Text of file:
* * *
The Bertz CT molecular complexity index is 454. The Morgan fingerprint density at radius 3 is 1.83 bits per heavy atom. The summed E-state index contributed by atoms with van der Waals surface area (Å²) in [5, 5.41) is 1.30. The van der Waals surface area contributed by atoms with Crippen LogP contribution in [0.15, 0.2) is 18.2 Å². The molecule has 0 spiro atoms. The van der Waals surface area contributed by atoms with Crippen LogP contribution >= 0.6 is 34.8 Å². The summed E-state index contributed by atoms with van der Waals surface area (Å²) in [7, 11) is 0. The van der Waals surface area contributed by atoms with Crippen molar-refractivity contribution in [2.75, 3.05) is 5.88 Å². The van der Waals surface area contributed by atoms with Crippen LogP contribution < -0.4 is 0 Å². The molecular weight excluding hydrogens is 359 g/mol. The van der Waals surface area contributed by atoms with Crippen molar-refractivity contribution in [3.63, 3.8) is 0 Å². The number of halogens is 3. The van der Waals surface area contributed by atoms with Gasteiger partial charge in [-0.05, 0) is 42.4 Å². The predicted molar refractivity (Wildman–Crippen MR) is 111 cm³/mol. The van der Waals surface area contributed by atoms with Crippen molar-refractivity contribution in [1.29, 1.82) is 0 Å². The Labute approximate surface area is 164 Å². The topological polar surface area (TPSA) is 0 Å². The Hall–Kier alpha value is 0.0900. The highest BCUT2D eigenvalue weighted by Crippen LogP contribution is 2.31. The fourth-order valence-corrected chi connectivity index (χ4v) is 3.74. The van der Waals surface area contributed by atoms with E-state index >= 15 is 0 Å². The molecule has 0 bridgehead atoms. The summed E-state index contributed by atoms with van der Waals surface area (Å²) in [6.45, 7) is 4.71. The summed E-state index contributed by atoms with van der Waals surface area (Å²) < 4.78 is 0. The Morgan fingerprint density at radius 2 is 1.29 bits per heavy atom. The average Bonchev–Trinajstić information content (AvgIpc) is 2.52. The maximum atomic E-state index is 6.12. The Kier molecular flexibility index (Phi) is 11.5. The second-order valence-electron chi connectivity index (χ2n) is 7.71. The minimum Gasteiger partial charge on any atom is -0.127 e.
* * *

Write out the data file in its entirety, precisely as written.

The Bertz CT molecular complexity index is 454. The Morgan fingerprint density at radius 3 is 1.83 bits per heavy atom. The summed E-state index contributed by atoms with van der Waals surface area (Å²) in [5, 5.41) is 1.30. The van der Waals surface area contributed by atoms with Crippen LogP contribution in [0.15, 0.2) is 18.2 Å². The molecule has 0 spiro atoms. The van der Waals surface area contributed by atoms with Crippen LogP contribution >= 0.6 is 34.8 Å². The summed E-state index contributed by atoms with van der Waals surface area (Å²) in [7, 11) is 0. The van der Waals surface area contributed by atoms with Crippen molar-refractivity contribution in [2.75, 3.05) is 5.88 Å². The van der Waals surface area contributed by atoms with Crippen LogP contribution < -0.4 is 0 Å². The molecular weight excluding hydrogens is 359 g/mol. The van der Waals surface area contributed by atoms with Crippen molar-refractivity contribution in [3.63, 3.8) is 0 Å². The number of halogens is 3. The van der Waals surface area contributed by atoms with Gasteiger partial charge in [-0.05, 0) is 42.4 Å². The predicted molar refractivity (Wildman–Crippen MR) is 111 cm³/mol. The van der Waals surface area contributed by atoms with Crippen molar-refractivity contribution in [1.29, 1.82) is 0 Å². The Labute approximate surface area is 164 Å². The topological polar surface area (TPSA) is 0 Å². The Hall–Kier alpha value is 0.0900. The highest BCUT2D eigenvalue weighted by Crippen LogP contribution is 2.31. The fourth-order valence-corrected chi connectivity index (χ4v) is 3.74. The van der Waals surface area contributed by atoms with E-state index >= 15 is 0 Å². The molecule has 0 bridgehead atoms. The summed E-state index contributed by atoms with van der Waals surface area (Å²) in [6.45, 7) is 4.71. The summed E-state index contributed by atoms with van der Waals surface area (Å²) < 4.78 is 0. The Morgan fingerprint density at radius 2 is 1.29 bits per heavy atom. The average Bonchev–Trinajstić information content (AvgIpc) is 2.52. The maximum atomic E-state index is 6.12. The Kier molecular flexibility index (Phi) is 11.5. The second-order valence-electron chi connectivity index (χ2n) is 7.71. The minimum Gasteiger partial charge on any atom is -0.127 e.